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Puerto Vallarta News NetworkEditorials | March 2006 

The Second Campaign of Vicente Fox
email this pageprint this pageemail usMario Canseco - Angus Reid

As his political career is set to end, the Mexican president still brands himself as a political outsider.
As he enters his sixth and final year as Mexico’s head of state, Vicente Fox has campaigned hard in an attempt to solidify his legacy. It is no secret that his messages work better on television, but the guidelines established by the Federal Electoral Institute (IFE) have changed the way sitting presidents behave. The rules—meant to protect all candidates and parties from having to withstand the influence of the current administration—have forced all government advertisements to carry a disclaimer which reads, "This is a public program, and is not tied to any political party."

This has not stopped the president from bending the rules. Last month, Fox seemed to criticize certain presidential candidates—although he never mentioned names—during a visit to Yucatan, saying, "You don’t create jobs with demagoguery and populism, by being irresponsible. Fiscal and budgetary discipline is indispensable." IFE president Luis Carlos Ugalde said the body would review whether Fox remains neutral during the campaign, set to end with the presidential election on Jul. 2.

Fox maintains a high approval rating—more that 63 per cent of respondents supported his presidency in polls conducted last month by Reforma and Consulta Mitofsky—and his tenure has been greatly affected by a warring and divided legislative branch. After toppling the Institutional Revolutionary Party (PRI) with the support of 42.5 per cent of all voters in 2000, Fox was expected to develop into a statesman, but this persona never entered the stage.

Fox’s main setback has been his tendency to dwell in unscripted, off-the-cuff remarks that have caused problems. The Mexican president chooses a way to call attention to problems that inevitably alienates people and creates an unwelcome controversy.

In May 2005, Fox was criticized for his comments during a speech in Puerto Vallarta, where he declared, "There’s no doubt that Mexican men and women—full of dignity, resolve and ability—are doing the work that not even blacks want to do in the United States."

The statement drew stern criticism from African American leaders in the U.S.—including Jesse Jackson and Al Sharpton—as well as State Department spokesman Richard Boucher. While the Mexican president did not issue an apology and claimed he had been misinterpreted, a communiqué from the Foreign Affairs Secretariat stated that Fox "regretted any hurt feelings his statements may have caused." In the end, Fox’s idea to discuss the plight of Mexicans working illegally in the United States—at a time when several immigration proposals are being reviewed in Congress—ended up hurting him.

The latest slip of the tongue happened on Mar. 9 in Jalisco, when Fox—in an attempt to distance his administration from previous ones—declared, "Past governments fooled us as if we were vile Chinese when they were selling their grandiose ideas, populism and demagoguery."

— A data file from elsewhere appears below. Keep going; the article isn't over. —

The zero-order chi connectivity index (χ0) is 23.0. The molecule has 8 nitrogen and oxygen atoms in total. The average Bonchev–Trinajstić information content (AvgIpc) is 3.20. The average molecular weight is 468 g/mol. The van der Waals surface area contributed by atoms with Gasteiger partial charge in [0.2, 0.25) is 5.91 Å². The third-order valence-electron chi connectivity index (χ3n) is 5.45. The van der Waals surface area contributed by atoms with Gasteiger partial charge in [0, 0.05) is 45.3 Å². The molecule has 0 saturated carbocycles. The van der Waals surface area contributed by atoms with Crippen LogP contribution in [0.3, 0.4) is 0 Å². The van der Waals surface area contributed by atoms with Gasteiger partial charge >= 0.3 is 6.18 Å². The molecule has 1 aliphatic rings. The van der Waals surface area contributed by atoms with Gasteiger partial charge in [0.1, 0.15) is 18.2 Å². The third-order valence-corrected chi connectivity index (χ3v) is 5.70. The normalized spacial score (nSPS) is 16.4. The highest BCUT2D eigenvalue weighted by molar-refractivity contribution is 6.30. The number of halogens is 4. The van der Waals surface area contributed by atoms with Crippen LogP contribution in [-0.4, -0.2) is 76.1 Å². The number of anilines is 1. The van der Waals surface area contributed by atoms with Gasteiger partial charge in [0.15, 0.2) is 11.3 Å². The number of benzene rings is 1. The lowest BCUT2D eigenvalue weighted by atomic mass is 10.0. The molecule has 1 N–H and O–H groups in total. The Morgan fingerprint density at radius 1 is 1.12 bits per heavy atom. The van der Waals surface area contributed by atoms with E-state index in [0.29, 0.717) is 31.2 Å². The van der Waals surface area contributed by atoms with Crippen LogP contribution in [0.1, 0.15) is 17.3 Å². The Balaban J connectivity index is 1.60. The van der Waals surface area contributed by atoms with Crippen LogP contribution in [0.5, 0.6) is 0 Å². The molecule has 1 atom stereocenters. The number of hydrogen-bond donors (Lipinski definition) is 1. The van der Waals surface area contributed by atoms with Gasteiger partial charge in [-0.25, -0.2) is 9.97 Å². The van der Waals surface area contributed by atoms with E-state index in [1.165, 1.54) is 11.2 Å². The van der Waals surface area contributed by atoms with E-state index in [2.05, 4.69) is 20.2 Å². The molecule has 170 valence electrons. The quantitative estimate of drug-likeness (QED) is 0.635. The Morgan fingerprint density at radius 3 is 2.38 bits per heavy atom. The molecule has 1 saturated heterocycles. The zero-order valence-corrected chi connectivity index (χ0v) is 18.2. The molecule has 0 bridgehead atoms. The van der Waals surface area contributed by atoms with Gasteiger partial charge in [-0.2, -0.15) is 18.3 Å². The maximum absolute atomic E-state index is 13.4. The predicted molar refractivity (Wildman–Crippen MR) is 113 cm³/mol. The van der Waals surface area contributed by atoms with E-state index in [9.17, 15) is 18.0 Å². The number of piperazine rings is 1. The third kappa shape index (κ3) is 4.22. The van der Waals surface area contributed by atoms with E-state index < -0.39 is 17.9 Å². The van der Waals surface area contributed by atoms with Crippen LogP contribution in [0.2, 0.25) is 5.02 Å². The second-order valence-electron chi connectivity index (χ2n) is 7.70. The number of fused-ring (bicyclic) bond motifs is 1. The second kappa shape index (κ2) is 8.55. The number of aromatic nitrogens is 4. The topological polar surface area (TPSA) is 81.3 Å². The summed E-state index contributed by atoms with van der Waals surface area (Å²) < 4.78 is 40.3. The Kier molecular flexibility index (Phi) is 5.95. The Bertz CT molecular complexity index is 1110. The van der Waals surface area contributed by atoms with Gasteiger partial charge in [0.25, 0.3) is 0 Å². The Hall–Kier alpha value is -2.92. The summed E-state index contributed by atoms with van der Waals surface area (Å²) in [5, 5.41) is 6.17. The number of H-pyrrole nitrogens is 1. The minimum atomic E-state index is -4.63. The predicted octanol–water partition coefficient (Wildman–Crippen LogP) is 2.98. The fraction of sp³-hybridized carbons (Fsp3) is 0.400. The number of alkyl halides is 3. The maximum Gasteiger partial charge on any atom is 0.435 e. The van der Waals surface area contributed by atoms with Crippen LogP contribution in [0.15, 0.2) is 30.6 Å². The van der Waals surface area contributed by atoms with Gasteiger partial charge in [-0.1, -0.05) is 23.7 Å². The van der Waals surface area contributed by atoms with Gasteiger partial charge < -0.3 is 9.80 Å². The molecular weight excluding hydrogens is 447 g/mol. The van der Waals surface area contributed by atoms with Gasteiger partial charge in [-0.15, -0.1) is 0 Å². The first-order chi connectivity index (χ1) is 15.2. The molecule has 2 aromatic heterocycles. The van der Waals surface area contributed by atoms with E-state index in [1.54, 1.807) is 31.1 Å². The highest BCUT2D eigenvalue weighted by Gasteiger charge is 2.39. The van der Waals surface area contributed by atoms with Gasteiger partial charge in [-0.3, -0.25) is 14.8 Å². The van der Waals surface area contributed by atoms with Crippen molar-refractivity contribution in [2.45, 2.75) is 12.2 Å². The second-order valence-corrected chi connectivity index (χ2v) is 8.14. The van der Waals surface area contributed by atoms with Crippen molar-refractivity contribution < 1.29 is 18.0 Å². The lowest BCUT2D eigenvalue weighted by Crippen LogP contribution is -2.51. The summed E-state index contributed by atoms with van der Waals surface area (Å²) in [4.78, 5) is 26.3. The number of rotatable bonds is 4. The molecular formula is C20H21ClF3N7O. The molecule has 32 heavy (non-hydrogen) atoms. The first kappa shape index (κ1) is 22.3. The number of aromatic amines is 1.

Once again, Fox—who was, for all intensive purposes, trying to boost support for National Action Party (PAN) presidential nominee Felipe Calderón by thrashing the PRI—managed to utter a racial slur. Fox’s government has been extremely attentive to whatever is said above the Rio Grande, whether it entails his immigration policies, his wife Marta Sahagún’s now abandoned political aspirations, or reactions to his politically incorrect statements. So, unless his phrase somehow makes it to American media outlets, there will be no controversy.

Still, trying to figure out how Fox came to the conclusion that people of Chinese descent can be easily misled into believing promises is worth looking into. In June 2001, Fox visited China. The trip was remembered more for the shameful incident in which Mexican culture secretary Sari Bermúdez played hide-and-seek with some staffers at the Tomb of Qin Shi Huang, gleefully concealing herself behind the terracotta warriors. When Fox returned to Mexico, he said to Excelsior columnist Eduardo Ruiz Healy that he was "impressed by the Great Wall" and after "overlooking the city of Shanghai from the 32nd Floor, where almost every day a new building emerges."

Mexican society is not particularly welcoming to immigrants, and has not made peace with its indigenous communities. 40 per cent of respondents to a Parametría poll conducted in June 2005 think skin colour influences the way people are treated in Mexico. Certain ethnic backgrounds are often used as insults by the middle and upper classes, especially by those Mexicans who—like Fox—can trace their family roots to Spain.

In an interview with Reuters conducted earlier this month, Fox looked back at his tenure and still branded himself as an outsider, despite more than five years in Los Pinos, declaring, "For those of us who have values, who believe in truth, who reject hypocrisy, who don’t like to be stabbed in the back every day, who don’t like to live with slander and lies, I think the whole political system in Mexico needs a very strong dose of ethical behaviour." The comments arrive as the sons from Sahagún’s previous marriage face allegations of corruption and "inexplicable" wealth.

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the included information for research and educational purposes • m3 © 2008 BanderasNews ® all rights reserved • carpe aestus